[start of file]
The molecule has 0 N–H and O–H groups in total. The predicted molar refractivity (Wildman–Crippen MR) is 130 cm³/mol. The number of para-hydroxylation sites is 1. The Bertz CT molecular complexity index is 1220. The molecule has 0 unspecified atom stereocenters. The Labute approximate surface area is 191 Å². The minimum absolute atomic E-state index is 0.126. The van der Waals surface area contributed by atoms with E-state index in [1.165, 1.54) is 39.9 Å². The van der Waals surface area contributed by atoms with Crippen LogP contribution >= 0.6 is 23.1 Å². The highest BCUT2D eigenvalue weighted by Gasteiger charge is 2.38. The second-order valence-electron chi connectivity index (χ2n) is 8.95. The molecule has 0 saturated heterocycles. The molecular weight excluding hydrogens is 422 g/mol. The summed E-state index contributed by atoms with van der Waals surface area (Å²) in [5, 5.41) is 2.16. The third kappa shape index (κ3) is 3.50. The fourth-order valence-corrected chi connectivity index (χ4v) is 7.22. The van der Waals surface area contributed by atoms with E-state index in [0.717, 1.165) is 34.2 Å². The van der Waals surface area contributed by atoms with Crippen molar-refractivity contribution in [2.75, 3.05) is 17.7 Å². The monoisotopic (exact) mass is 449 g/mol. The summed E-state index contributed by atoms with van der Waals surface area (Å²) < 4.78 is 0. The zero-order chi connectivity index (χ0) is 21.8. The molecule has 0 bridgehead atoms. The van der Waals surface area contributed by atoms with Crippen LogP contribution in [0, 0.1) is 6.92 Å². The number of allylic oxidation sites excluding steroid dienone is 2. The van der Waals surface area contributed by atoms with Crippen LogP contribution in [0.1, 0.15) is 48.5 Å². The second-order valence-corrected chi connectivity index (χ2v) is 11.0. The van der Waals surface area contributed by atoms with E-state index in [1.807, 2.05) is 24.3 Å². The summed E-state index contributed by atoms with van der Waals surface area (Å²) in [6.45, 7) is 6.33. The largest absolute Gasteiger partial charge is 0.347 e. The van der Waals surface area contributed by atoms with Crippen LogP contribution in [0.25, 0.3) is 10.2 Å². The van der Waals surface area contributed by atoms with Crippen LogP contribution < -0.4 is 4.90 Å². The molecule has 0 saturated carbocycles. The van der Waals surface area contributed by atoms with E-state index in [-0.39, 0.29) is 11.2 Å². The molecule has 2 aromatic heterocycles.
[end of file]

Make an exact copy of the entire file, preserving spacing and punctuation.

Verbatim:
The molecule has 0 N–H and O–H groups in total. The predicted molar refractivity (Wildman–Crippen MR) is 130 cm³/mol. The number of para-hydroxylation sites is 1. The Bertz CT molecular complexity index is 1220. The molecule has 0 unspecified atom stereocenters. The Labute approximate surface area is 191 Å². The minimum absolute atomic E-state index is 0.126. The van der Waals surface area contributed by atoms with E-state index in [1.165, 1.54) is 39.9 Å². The van der Waals surface area contributed by atoms with Crippen LogP contribution >= 0.6 is 23.1 Å². The highest BCUT2D eigenvalue weighted by Gasteiger charge is 2.38. The second-order valence-electron chi connectivity index (χ2n) is 8.95. The molecule has 0 saturated heterocycles. The molecular weight excluding hydrogens is 422 g/mol. The summed E-state index contributed by atoms with van der Waals surface area (Å²) in [5, 5.41) is 2.16. The third kappa shape index (κ3) is 3.50. The fourth-order valence-corrected chi connectivity index (χ4v) is 7.22. The van der Waals surface area contributed by atoms with E-state index in [0.717, 1.165) is 34.2 Å². The van der Waals surface area contributed by atoms with Crippen molar-refractivity contribution in [2.75, 3.05) is 17.7 Å². The monoisotopic (exact) mass is 449 g/mol. The summed E-state index contributed by atoms with van der Waals surface area (Å²) < 4.78 is 0. The zero-order chi connectivity index (χ0) is 21.8. The molecule has 0 bridgehead atoms. The van der Waals surface area contributed by atoms with Crippen LogP contribution in [0, 0.1) is 6.92 Å². The number of allylic oxidation sites excluding steroid dienone is 2. The van der Waals surface area contributed by atoms with Crippen LogP contribution in [0.1, 0.15) is 48.5 Å². The second-order valence-corrected chi connectivity index (χ2v) is 11.0. The van der Waals surface area contributed by atoms with E-state index in [1.807, 2.05) is 24.3 Å². The summed E-state index contributed by atoms with van der Waals surface area (Å²) in [6.45, 7) is 6.33. The largest absolute Gasteiger partial charge is 0.347 e. The van der Waals surface area contributed by atoms with Crippen LogP contribution in [0.25, 0.3) is 10.2 Å². The van der Waals surface area contributed by atoms with Crippen LogP contribution < -0.4 is 4.90 Å². The molecule has 0 saturated carbocycles. The van der Waals surface area contributed by atoms with E-state index in [-0.39, 0.29) is 11.2 Å². The molecule has 2 aromatic heterocycles.